Window Retrofit Applique using Phonon engineering (WRAP) | SRI International

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Window Retrofit Applique using Phonon engineering (WRAP)

SRI is developing a new film to reduce heat loss through single-pane windows.

A substantial number of U.S. buildings have single-pane windows that lose much more heat than double-pane or other advanced units, but replacing single-pane windows can be cost-prohibitive. SRI is working with partner organizations to develop a new type of film that can be used to easily retrofit single-pane windows to make them more efficient without blocking visible light.

“Unparalleled” thermal insulation

SRI and its partners are developing a new “phononic metamaterial” that is expected to be an unparalleled thermal insulator for single-pane windows. The film is based on an entirely new approach to thermal barriers that uses nanoparticles to reflect heat and provide superior thermal insulation.

The transparent, adhesive product can be applied directly onto existing windows to improve window energy efficiency and impart other important qualities without substantially affecting window appearance. For example, the coating allows light to transmit through the window and brighten the interior. The film will also reduce condensation and possibly make the window more soundproof, which will improve occupant comfort. Ultimately, researchers expect the technology will enable development of other nonporous insulating materials as well.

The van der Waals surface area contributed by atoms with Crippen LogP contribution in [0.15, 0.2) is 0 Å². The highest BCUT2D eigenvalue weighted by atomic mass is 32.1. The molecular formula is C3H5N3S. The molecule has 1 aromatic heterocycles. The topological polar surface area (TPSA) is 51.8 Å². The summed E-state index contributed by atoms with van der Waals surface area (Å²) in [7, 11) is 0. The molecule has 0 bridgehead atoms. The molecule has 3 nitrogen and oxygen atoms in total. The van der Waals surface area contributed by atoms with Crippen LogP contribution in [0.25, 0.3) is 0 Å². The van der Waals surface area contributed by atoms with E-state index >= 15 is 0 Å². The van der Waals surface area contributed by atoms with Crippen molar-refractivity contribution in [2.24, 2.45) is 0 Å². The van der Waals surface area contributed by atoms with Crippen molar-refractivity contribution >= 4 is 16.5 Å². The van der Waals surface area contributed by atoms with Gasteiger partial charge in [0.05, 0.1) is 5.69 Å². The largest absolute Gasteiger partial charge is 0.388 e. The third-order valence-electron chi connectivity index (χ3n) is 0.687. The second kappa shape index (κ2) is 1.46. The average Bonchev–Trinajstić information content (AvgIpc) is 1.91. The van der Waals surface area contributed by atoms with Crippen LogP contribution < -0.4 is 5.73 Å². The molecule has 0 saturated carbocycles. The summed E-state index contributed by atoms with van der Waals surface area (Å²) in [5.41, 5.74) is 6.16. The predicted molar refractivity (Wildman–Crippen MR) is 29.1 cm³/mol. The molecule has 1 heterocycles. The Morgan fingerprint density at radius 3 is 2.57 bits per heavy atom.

Impact

If successful, SRI’s innovations could enable energy-efficient retrofits for the substantial remaining stock of single-pane windows in the United States. Retrofitting, rather than replacing, single-pane windows could reduce heat loss and save roughly the amount of electricity needed to power 32 million U.S. homes each year.

Consumers will benefit from more efficient heating, reduced window condensation in cold weather, and better soundproofing. Applying SRI’s novel film to windows will afford significant economic benefits to homeowners and businesses, and using less electricity, natural gas, and/or heating oil to warm buildings will reduce greenhouse emissions associated with these energy sources.

The information, data, or work presented herein was funded in part by the Advanced Research Projects Agency-Energy (ARPA-E), U.S. Department of Energy, under Award Number DE-AR0000735. The views and opinions of authors expressed herein do not necessarily state or reflect those of the United States Government or any agency thereof.